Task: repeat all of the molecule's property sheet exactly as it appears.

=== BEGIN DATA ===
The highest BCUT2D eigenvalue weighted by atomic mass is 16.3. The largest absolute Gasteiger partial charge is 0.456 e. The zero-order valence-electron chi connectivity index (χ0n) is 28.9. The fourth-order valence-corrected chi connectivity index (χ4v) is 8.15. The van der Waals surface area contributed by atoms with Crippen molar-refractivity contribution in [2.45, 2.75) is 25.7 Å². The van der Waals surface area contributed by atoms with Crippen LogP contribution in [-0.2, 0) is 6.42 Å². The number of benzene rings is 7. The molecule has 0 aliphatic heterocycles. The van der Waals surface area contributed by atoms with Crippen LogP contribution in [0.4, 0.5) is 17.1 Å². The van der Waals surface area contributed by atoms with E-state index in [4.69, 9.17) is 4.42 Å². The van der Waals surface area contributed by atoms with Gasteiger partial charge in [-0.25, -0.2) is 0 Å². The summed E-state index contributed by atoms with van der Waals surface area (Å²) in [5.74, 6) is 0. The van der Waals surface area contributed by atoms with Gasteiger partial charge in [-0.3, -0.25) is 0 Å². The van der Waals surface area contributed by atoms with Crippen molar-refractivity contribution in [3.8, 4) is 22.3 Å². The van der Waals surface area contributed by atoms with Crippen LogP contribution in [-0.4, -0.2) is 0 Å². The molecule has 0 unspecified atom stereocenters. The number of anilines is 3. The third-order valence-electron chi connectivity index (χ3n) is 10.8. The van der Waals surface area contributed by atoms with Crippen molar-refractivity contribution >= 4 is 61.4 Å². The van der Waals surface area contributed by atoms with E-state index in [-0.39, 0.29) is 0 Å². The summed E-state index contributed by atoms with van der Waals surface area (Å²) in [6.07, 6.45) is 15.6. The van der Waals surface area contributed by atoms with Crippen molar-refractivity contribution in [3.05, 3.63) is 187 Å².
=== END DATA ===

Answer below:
The highest BCUT2D eigenvalue weighted by atomic mass is 16.3. The largest absolute Gasteiger partial charge is 0.456 e. The zero-order valence-electron chi connectivity index (χ0n) is 28.9. The fourth-order valence-corrected chi connectivity index (χ4v) is 8.15. The van der Waals surface area contributed by atoms with Crippen molar-refractivity contribution in [2.45, 2.75) is 25.7 Å². The van der Waals surface area contributed by atoms with Crippen LogP contribution in [-0.2, 0) is 6.42 Å². The number of benzene rings is 7. The molecule has 0 aliphatic heterocycles. The van der Waals surface area contributed by atoms with Crippen LogP contribution in [0.4, 0.5) is 17.1 Å². The van der Waals surface area contributed by atoms with E-state index in [4.69, 9.17) is 4.42 Å². The van der Waals surface area contributed by atoms with Gasteiger partial charge in [-0.25, -0.2) is 0 Å². The summed E-state index contributed by atoms with van der Waals surface area (Å²) in [5.74, 6) is 0. The van der Waals surface area contributed by atoms with Gasteiger partial charge in [-0.3, -0.25) is 0 Å². The van der Waals surface area contributed by atoms with Crippen molar-refractivity contribution in [3.8, 4) is 22.3 Å². The van der Waals surface area contributed by atoms with Crippen LogP contribution in [-0.4, -0.2) is 0 Å². The molecule has 0 unspecified atom stereocenters. The number of anilines is 3. The third-order valence-electron chi connectivity index (χ3n) is 10.8. The van der Waals surface area contributed by atoms with Crippen molar-refractivity contribution >= 4 is 61.4 Å². The van der Waals surface area contributed by atoms with E-state index in [-0.39, 0.29) is 0 Å². The summed E-state index contributed by atoms with van der Waals surface area (Å²) in [6.07, 6.45) is 15.6. The van der Waals surface area contributed by atoms with Crippen molar-refractivity contribution in [3.05, 3.63) is 187 Å².